Less is more in fight for FIFO
It's what we don't have that makes us special - That's the view of Poseidon Sailaway's Steve Edmondson who is working hard to promote the region to the Fly In Fly Out (FIFO) mining employee market.
Mr Edmondson has been in discussions with the editor of 'Spirit - Regional Australia,' the inflight magazine for Qantas' regional carrier QantasLink which services many mining locations, in an effort to highlight the benefits of taking a break in Port Douglas.
"It's probably the angle we need to look at. They've got another Tropical North Queesnland special later in the year and that's the one I'll do a lot more with," he said.
"I'd like to think the tourism bodies would put some money in to focus on that market."
Mr Edmondson said that mining resource employees could spend their break with their families and friends recouperating and relaxing in our unique environment.
"Like we've seen in the growth in the wedding market we want people to come for four or five days.
"Because we're out of the mining area in a geographic position, that's an ideal audience, they've got money and they've got one or two weeks off."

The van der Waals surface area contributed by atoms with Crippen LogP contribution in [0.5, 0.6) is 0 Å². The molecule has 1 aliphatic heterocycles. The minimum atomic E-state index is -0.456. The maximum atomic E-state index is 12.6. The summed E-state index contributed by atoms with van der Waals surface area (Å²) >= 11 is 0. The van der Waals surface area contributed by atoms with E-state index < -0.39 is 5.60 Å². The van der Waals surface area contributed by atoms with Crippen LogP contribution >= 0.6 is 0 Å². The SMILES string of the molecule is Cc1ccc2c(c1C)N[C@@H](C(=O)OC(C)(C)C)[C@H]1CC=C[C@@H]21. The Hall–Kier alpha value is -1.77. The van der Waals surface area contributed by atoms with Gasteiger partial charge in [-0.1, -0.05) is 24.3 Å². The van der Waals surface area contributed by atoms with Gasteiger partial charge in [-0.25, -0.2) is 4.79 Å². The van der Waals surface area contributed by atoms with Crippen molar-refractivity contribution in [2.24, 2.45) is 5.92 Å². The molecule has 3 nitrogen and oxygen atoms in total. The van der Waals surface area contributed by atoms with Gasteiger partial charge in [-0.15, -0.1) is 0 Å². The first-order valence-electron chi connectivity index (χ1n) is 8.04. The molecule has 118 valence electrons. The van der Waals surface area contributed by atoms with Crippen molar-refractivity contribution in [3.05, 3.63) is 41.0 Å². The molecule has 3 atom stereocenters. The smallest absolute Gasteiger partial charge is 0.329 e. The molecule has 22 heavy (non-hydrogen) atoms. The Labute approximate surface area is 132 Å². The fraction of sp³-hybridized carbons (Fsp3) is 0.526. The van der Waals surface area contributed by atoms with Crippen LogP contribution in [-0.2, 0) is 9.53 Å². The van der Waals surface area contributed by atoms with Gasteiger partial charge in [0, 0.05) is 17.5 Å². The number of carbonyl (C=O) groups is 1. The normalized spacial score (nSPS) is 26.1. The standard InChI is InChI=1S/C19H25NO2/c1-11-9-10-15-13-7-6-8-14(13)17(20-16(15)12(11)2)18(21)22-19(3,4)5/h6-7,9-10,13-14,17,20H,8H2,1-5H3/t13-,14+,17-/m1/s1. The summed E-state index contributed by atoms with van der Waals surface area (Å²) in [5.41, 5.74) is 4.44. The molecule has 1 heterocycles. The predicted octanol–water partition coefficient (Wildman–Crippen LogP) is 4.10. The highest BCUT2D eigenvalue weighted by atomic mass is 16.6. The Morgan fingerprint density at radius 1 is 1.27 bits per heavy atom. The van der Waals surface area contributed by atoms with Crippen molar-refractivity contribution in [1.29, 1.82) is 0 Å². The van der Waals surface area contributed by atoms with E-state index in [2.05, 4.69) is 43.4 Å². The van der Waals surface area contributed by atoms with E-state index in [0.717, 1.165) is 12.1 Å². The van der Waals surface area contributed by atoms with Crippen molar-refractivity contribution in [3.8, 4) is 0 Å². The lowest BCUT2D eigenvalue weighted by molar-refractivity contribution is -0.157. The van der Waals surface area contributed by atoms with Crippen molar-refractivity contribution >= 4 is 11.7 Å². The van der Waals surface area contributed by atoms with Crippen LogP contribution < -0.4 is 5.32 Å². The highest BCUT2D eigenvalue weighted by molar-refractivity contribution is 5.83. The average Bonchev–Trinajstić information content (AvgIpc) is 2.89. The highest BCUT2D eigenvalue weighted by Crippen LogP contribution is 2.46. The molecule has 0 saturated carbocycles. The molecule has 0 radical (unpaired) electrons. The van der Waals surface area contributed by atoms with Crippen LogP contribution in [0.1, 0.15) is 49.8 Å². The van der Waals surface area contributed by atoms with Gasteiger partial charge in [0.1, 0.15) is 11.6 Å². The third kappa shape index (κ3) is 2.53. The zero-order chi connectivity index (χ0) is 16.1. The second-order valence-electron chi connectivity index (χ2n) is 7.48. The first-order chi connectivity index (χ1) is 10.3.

Mr Edmondson said the spotlight should be on what Port Douglas doesn't have in an effort to attract the FIFO market.
"If you want to buy a washing machine or change a tire go to Cairns. This is where you feel a bit of ambience and go to chill out, otherwise you're just the same as everywhere else.
"What we're trying to do is identify our differences. '10 things we don't have in Port Douglas,' I quite like that."
He said that the national network of flights which carry mining employees is a market which has yet to be capatised on by the State's tourism bodies.
"No tourism association is doing this. We want to innovate something which we think will be useful in the bigger picture.
"We can't stop it (mining) or change it but we can wake up and think maybe we can turn it on its head. We can all benefit from having our regional (tourism) bodies or Tourism Queensland putting their marketing budget into that, as a channel for the domestic market.
"The biggest problem we have is the domestic market and that's what we can turn around.
"China won't make any difference to us. It will be just another great little independent market, they'll seek us out and they'll be welcome, but we're getting eaten alive by Cairns."
Story by Newsport